Weather sensors

Smarter, reliable sensor systems

 

Science of Sensor Systems Software

Glasgow is leading a research programme that aims to deliver smarter, more reliable sensor-based systems. These are the systems that will determine the future success of smart cities, the internet of things, big data and self-driving vehicles.

The Science of Sensor Systems Software (S4) project aims to develop new principles and techniques for sensor system software. These will allow scientists and policymakers to ask deeper questions and be confident in obtaining reliable answers from the ever-expanding networks of sensors. The project’s outcomes could lead to more robust water networks, more responsive air quality monitoring, reliable autonomous driving and precision manufacturing and more.

Sensors are devices that detect and measure change. Sensor-based systems collect, manage and process the data that are gathered by these sensors. These systems also analyse, contextualise and present this data as information that can be understood and acted upon. Getting the most value from the installed sensor infrastucture needs smart and reliable sensor-based systems.  

The project, supported by a grant of nearly £4.2m from the Engineering and Physical Sciences Research Council (EPSRC), will run until 2021.

S4 brings together researchers across computing, engineering, and mathematics from the Universities of Glasgow, Liverpool and St Andrews, and Imperial College London. This grouping combines world-leading research expertise in sensor software, formal modelling and verification, network deployment, autonomy, uncertainty and programming. 

A number of companies and scientific organisations are also involved, including ABBBritish Geological SurveyCENSISRolls-RoyceThales and Transport Scotland.

Professor Muffy Calder, Professor of Formal Methods in Computing Science, is the project leader.

“Although sensors are becoming ever more commonplace in all kinds of devices around us and in our everyday lives, sensors themselves and the environments in which they operate are very uncertain: we don’t have a unifying science to ensure that the systems and the information they provide is resilient, responsive, reliable and robust.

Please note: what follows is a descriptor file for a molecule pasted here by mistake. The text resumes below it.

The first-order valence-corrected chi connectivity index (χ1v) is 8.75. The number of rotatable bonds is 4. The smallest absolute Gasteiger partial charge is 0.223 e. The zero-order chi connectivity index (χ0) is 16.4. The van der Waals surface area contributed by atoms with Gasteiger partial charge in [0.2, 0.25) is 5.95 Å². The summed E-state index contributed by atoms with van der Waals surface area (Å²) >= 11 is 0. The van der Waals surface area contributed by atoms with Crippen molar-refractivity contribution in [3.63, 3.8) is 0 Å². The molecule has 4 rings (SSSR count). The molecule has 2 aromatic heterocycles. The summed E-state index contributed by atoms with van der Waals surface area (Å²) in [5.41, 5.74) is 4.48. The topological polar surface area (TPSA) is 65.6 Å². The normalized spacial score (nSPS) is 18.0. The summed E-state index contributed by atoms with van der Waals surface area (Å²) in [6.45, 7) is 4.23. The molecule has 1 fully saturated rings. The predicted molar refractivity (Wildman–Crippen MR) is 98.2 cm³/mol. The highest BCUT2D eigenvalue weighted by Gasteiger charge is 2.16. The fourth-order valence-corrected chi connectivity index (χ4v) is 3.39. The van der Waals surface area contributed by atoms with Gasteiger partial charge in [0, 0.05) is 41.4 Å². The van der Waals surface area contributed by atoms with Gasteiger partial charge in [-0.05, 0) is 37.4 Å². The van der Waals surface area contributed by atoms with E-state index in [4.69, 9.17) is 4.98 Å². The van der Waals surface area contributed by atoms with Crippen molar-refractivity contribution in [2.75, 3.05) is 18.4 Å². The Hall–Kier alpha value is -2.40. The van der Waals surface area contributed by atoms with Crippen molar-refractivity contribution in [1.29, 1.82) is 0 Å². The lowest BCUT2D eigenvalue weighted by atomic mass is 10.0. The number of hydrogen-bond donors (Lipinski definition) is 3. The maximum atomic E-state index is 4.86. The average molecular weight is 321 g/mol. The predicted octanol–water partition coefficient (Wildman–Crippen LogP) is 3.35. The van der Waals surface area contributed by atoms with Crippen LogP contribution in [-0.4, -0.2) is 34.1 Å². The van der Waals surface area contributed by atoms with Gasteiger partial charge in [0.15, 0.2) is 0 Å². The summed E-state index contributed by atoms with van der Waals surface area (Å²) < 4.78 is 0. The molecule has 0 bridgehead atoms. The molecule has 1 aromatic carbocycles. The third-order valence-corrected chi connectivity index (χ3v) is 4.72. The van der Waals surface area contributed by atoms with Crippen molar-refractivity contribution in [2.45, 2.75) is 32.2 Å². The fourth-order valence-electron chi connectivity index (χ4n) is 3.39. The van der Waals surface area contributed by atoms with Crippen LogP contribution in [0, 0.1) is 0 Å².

By the end of the project the team will have answered a number of fundamental questions about how to design, deploy and reason about sensor-based systems, developing new principles, techniques and tools, alongside simulations and physical sensor testbeds for experimentation. We will also demonstrate the applicability and effectiveness of the new techniques across a range of applications”.

Professor Muffy Calder

Dealing with uncertainty 

Glasgow’s key role in this project comes from the capabilities of its Formal Analysis, Theory and Algorithms group. The collaborative nature of the S4 project aligns with the group’s desire to apply the clarity and logic of formal theories to problems of real practical significance.

Dr Michele Sevegnani is a Research Fellow at Glasgow on the project. His expertise is in Formal Methods, which involves using mathematics and logics to reason about the properties of computing systems. One challenge for sensor systems is how to reason about the continuous nature of the physical environment, the discrete nature of software, and the stochastic behaviours of sensors and human agents.

Formal methods are used to express properties relating to the relationship between these elements, from which a guarantee of future behaviour can be established. This is important because if you can’t understand how a sensor system will respond to all the possible interactions and events, then you may not be able to trust the data it produces.

“We are starting a collaboration with the University of Liverpool on a problem called target counting. We would like to detect how many targets there are in a particular (sensed) space, but the range of one sensor may overlap with another sensor and that can lead to double counting. While this may sounds like an idealised problem, it shows up every time you consider everyday problems like crowd control or traffic monitoring. Good solutions require a lot of deep mathematics and novel ways to deal with the stochastic nature of target movements, Glasgow has strengths in this kind of analysis.”

Dr Michele Sevegnani

Open sensor systems

Establishing clear parameters and standards for the way software drives sensor systems opens up exciting possibilities. For example, sensor infrastructure can be opened up for use like a public resource. Instead of hardwired and static single purpose systems, the aim is to develop a simple programming paradigm for an open sensor infrastructure. This is similar to the way that a developer can combine telecommunications infrastructure and GPS to create an app for a smartphone like uber.  

Dr Sevegnani is working on this with partners at Imperial College.

“We have started with a small deployment of 20 sensors in a park, gathering different types of data such as air quality, vibrations and other environmental aspects. We are developing a platform that allows programmers to develop and deploy their own app, utilising the sensor infrastructure. Key to this is defining a programming language that is simple enough to write powerful apps but with the guarantee that programmers can never compromise the sensor infrastructure.”

Dr Michele Sevegnani

Bigraphical model of example sensor network

Image: Bigraphical model showing interactions within a sensor network (Dr Sevegnani)